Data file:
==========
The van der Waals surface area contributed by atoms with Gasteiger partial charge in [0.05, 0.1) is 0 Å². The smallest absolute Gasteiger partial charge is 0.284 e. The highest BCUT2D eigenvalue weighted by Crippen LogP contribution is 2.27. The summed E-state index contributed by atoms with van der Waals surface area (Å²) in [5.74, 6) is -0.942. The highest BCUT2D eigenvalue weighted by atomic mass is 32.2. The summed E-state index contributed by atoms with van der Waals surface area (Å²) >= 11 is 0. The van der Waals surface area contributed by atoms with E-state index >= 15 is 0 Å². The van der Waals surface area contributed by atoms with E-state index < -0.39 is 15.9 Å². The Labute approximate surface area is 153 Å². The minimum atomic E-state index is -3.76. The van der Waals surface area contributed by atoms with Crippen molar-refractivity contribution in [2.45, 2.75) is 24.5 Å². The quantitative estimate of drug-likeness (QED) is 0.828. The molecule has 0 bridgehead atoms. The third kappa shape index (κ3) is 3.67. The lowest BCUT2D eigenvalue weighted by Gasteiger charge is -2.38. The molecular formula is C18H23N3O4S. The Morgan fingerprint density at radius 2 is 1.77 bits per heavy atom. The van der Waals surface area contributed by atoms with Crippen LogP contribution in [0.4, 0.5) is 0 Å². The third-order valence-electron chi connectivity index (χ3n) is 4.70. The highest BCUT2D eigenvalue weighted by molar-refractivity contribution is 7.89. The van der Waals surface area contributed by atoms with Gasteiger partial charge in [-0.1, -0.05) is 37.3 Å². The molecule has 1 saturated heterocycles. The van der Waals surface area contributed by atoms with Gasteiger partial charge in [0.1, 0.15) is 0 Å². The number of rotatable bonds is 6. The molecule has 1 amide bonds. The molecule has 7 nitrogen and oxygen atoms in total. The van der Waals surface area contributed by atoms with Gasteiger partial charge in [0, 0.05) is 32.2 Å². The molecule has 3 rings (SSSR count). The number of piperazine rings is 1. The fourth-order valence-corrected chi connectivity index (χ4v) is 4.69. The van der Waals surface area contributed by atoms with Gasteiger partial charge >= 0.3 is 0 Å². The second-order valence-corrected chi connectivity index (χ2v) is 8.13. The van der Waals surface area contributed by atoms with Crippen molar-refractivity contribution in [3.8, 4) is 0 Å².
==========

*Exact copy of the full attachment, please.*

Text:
The van der Waals surface area contributed by atoms with Gasteiger partial charge in [0.05, 0.1) is 0 Å². The smallest absolute Gasteiger partial charge is 0.284 e. The highest BCUT2D eigenvalue weighted by Crippen LogP contribution is 2.27. The summed E-state index contributed by atoms with van der Waals surface area (Å²) in [5.74, 6) is -0.942. The highest BCUT2D eigenvalue weighted by atomic mass is 32.2. The summed E-state index contributed by atoms with van der Waals surface area (Å²) >= 11 is 0. The van der Waals surface area contributed by atoms with E-state index >= 15 is 0 Å². The van der Waals surface area contributed by atoms with E-state index < -0.39 is 15.9 Å². The Labute approximate surface area is 153 Å². The minimum atomic E-state index is -3.76. The van der Waals surface area contributed by atoms with Crippen molar-refractivity contribution in [2.45, 2.75) is 24.5 Å². The quantitative estimate of drug-likeness (QED) is 0.828. The molecule has 0 bridgehead atoms. The third kappa shape index (κ3) is 3.67. The lowest BCUT2D eigenvalue weighted by Gasteiger charge is -2.38. The molecular formula is C18H23N3O4S. The Morgan fingerprint density at radius 2 is 1.77 bits per heavy atom. The van der Waals surface area contributed by atoms with Crippen LogP contribution in [0.4, 0.5) is 0 Å². The third-order valence-electron chi connectivity index (χ3n) is 4.70. The highest BCUT2D eigenvalue weighted by molar-refractivity contribution is 7.89. The van der Waals surface area contributed by atoms with Gasteiger partial charge in [-0.1, -0.05) is 37.3 Å². The molecule has 1 saturated heterocycles. The van der Waals surface area contributed by atoms with Gasteiger partial charge in [0.1, 0.15) is 0 Å². The number of rotatable bonds is 6. The molecule has 1 amide bonds. The molecule has 7 nitrogen and oxygen atoms in total. The van der Waals surface area contributed by atoms with Gasteiger partial charge in [0, 0.05) is 32.2 Å². The molecule has 3 rings (SSSR count). The number of piperazine rings is 1. The fourth-order valence-corrected chi connectivity index (χ4v) is 4.69. The van der Waals surface area contributed by atoms with Gasteiger partial charge >= 0.3 is 0 Å². The second-order valence-corrected chi connectivity index (χ2v) is 8.13. The van der Waals surface area contributed by atoms with Crippen molar-refractivity contribution in [3.8, 4) is 0 Å².